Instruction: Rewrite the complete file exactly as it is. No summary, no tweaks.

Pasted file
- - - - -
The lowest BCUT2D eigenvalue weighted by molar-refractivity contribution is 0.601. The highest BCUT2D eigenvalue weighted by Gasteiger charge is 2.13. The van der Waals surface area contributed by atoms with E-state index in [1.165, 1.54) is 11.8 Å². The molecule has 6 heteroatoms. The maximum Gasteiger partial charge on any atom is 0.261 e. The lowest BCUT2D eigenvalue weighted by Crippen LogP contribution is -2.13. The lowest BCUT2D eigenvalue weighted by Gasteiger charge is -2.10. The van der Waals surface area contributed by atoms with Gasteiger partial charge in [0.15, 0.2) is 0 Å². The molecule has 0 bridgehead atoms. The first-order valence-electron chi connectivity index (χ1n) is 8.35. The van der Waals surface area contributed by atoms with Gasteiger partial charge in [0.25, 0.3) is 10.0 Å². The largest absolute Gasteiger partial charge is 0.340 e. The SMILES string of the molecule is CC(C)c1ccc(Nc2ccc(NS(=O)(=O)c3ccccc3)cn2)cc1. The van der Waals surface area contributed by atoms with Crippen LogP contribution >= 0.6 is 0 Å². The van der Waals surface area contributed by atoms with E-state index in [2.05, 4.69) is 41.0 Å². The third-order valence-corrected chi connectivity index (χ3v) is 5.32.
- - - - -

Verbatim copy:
The lowest BCUT2D eigenvalue weighted by molar-refractivity contribution is 0.601. The highest BCUT2D eigenvalue weighted by Gasteiger charge is 2.13. The van der Waals surface area contributed by atoms with E-state index in [1.165, 1.54) is 11.8 Å². The molecule has 6 heteroatoms. The maximum Gasteiger partial charge on any atom is 0.261 e. The lowest BCUT2D eigenvalue weighted by Crippen LogP contribution is -2.13. The lowest BCUT2D eigenvalue weighted by Gasteiger charge is -2.10. The van der Waals surface area contributed by atoms with Gasteiger partial charge in [0.15, 0.2) is 0 Å². The molecule has 0 bridgehead atoms. The first-order valence-electron chi connectivity index (χ1n) is 8.35. The van der Waals surface area contributed by atoms with Gasteiger partial charge in [0.25, 0.3) is 10.0 Å². The largest absolute Gasteiger partial charge is 0.340 e. The SMILES string of the molecule is CC(C)c1ccc(Nc2ccc(NS(=O)(=O)c3ccccc3)cn2)cc1. The van der Waals surface area contributed by atoms with Crippen LogP contribution >= 0.6 is 0 Å². The van der Waals surface area contributed by atoms with E-state index in [2.05, 4.69) is 41.0 Å². The third-order valence-corrected chi connectivity index (χ3v) is 5.32.